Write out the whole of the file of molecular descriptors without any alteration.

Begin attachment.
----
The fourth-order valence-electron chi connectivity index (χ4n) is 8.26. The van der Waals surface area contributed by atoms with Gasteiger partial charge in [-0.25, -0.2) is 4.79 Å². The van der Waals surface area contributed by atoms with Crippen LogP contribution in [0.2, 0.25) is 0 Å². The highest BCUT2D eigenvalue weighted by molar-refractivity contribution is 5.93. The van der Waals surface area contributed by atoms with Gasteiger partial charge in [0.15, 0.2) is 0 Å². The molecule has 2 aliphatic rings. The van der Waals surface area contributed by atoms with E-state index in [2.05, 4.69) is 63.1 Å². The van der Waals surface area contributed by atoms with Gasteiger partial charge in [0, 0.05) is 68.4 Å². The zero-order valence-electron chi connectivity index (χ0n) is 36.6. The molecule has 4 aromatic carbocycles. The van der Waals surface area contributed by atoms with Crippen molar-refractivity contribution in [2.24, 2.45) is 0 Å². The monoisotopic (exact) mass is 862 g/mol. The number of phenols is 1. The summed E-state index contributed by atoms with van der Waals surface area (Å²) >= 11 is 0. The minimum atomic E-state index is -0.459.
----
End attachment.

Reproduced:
The fourth-order valence-electron chi connectivity index (χ4n) is 8.26. The van der Waals surface area contributed by atoms with Gasteiger partial charge in [-0.25, -0.2) is 4.79 Å². The van der Waals surface area contributed by atoms with Crippen LogP contribution in [0.2, 0.25) is 0 Å². The highest BCUT2D eigenvalue weighted by molar-refractivity contribution is 5.93. The van der Waals surface area contributed by atoms with Gasteiger partial charge in [0.15, 0.2) is 0 Å². The molecule has 2 aliphatic rings. The van der Waals surface area contributed by atoms with E-state index in [2.05, 4.69) is 63.1 Å². The van der Waals surface area contributed by atoms with Gasteiger partial charge in [0, 0.05) is 68.4 Å². The zero-order valence-electron chi connectivity index (χ0n) is 36.6. The molecule has 4 aromatic carbocycles. The van der Waals surface area contributed by atoms with Crippen molar-refractivity contribution in [2.24, 2.45) is 0 Å². The monoisotopic (exact) mass is 862 g/mol. The number of phenols is 1. The summed E-state index contributed by atoms with van der Waals surface area (Å²) >= 11 is 0. The minimum atomic E-state index is -0.459.